Likeability - the price for female leadership?

August 26, 2019

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In the workplace; how do you balance being perceived as competent with being liked? Are you scratching your head as to why this would be an issue? Joan C. Williams (and many other gender researchers) suggest you are probably a man if this isn’t something you’ve considered.

I read the NYT 'In Her Words' newsletter, covering the 'likeability trap’ faced by women at work. Read it here for the lowdown on both the phenomenon and details of Joan C. Williams’ approach to combating it, which she calls ‘gender judo’. The column concludes by suggesting the extra burden on women to learn a way of combating the preconceptions and stereotypes is another proof that we are no way near gender equality in the workplace.

It’s something that I have found myself wondering as I’ve progressed in my career - do men find it easier to be accepted as senior, manage workplace politics better or simply not have to cope with some of the issues I find myself facing?

Many years ago, I was asked to step in on a software replacement project to ensure we got the most value from the product. When I asked the current project team why we had not done certain tasks, my senior, female colleague burst into tears. She asked to be removed from the project and told colleagues she felt I had undermined her in front of the team.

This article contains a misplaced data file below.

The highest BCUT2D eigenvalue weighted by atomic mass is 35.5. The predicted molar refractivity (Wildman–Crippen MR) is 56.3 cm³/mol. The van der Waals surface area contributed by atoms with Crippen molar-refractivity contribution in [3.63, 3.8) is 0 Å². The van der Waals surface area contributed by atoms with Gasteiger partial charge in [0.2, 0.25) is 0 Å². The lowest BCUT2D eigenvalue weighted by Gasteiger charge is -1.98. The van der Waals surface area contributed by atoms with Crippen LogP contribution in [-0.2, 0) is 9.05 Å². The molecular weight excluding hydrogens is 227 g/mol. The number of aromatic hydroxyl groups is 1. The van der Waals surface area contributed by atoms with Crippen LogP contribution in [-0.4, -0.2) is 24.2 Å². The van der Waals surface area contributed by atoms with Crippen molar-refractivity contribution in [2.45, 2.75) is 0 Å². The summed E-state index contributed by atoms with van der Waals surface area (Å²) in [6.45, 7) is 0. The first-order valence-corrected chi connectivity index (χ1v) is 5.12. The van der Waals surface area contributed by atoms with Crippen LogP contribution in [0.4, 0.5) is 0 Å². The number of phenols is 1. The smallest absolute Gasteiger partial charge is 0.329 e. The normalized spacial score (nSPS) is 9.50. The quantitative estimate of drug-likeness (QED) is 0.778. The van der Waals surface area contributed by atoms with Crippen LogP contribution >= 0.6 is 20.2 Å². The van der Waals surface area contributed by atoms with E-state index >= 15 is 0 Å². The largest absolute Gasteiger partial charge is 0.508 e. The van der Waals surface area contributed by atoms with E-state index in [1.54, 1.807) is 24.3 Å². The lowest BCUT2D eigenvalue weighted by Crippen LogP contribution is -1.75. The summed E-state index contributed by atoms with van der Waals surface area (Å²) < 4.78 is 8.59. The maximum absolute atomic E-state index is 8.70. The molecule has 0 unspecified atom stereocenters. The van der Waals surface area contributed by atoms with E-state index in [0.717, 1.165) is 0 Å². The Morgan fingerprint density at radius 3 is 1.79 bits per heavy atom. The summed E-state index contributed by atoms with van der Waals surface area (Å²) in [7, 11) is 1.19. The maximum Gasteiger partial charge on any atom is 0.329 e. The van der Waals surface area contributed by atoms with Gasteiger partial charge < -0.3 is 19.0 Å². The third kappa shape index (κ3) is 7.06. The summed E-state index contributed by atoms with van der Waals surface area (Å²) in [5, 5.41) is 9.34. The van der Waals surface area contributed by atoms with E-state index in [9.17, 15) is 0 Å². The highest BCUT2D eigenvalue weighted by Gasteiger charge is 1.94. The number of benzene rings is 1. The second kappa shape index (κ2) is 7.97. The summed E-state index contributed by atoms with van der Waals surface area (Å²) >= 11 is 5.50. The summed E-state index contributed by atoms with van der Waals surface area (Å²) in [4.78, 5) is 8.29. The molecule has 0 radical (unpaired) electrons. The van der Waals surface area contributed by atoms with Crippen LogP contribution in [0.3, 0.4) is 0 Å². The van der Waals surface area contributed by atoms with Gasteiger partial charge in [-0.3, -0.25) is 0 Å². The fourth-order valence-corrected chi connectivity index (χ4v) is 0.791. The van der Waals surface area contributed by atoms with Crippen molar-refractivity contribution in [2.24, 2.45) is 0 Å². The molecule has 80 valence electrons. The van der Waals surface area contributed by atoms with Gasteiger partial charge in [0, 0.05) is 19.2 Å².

Was I behaving as, in Joan C Williams’ words, an "insufferable prima donna, a pedantic schoolmarm or a witchy woman”?

As I’ve written about here before, there’s still a lot of road to walk before we “see” leadership without gender bias. I am very sure that I don’t want to live in a world where in order for women to be accepted as leaders, they have to find the extra energy to play ‘gender judo’.

Do I have a role to play in helping that happen? Should I campaign overtly, covertly or simply by being myself, will it be enough to progress gender equality? Infamously, the World Economic Forum estimate that it will take 202 years "to close the economic gender gap globally.” That’s just not fast enough. 101 years ago, British suffragettes gained the right to vote for some women - and I’m sure they were also of the belief that it would not have happened fast enough without their often criminal and personally dangerous campaigning. Do we need a similar movement in the 21st century to highlight just how much further we still have to go? Most of what I read on the subject still suggests women “lean in” to current expectations in order to bust the glass ceiling from within the system.

Sue Unerman and Kathryn Jacob suggest that it is in fact a glass wall that women now face - businesses know it’s bad for the bottom line to be seen as gender biased, but it only serves to push those stereotypes into more covert behaviours, that are both harder to call out and harder to break down.

I do know that by speaking about the continued existence of gender bias in the workplace, and calling out gendered behaviour when we see it, we can help reduce those 202 years. I believe this is the role of both men and women, in order to demonstrate that it is not women’s responsibility to either play into the system, or fight alone for parity. As many studies have shown, gender equality benefits both genders - so there’s really nothing to lose.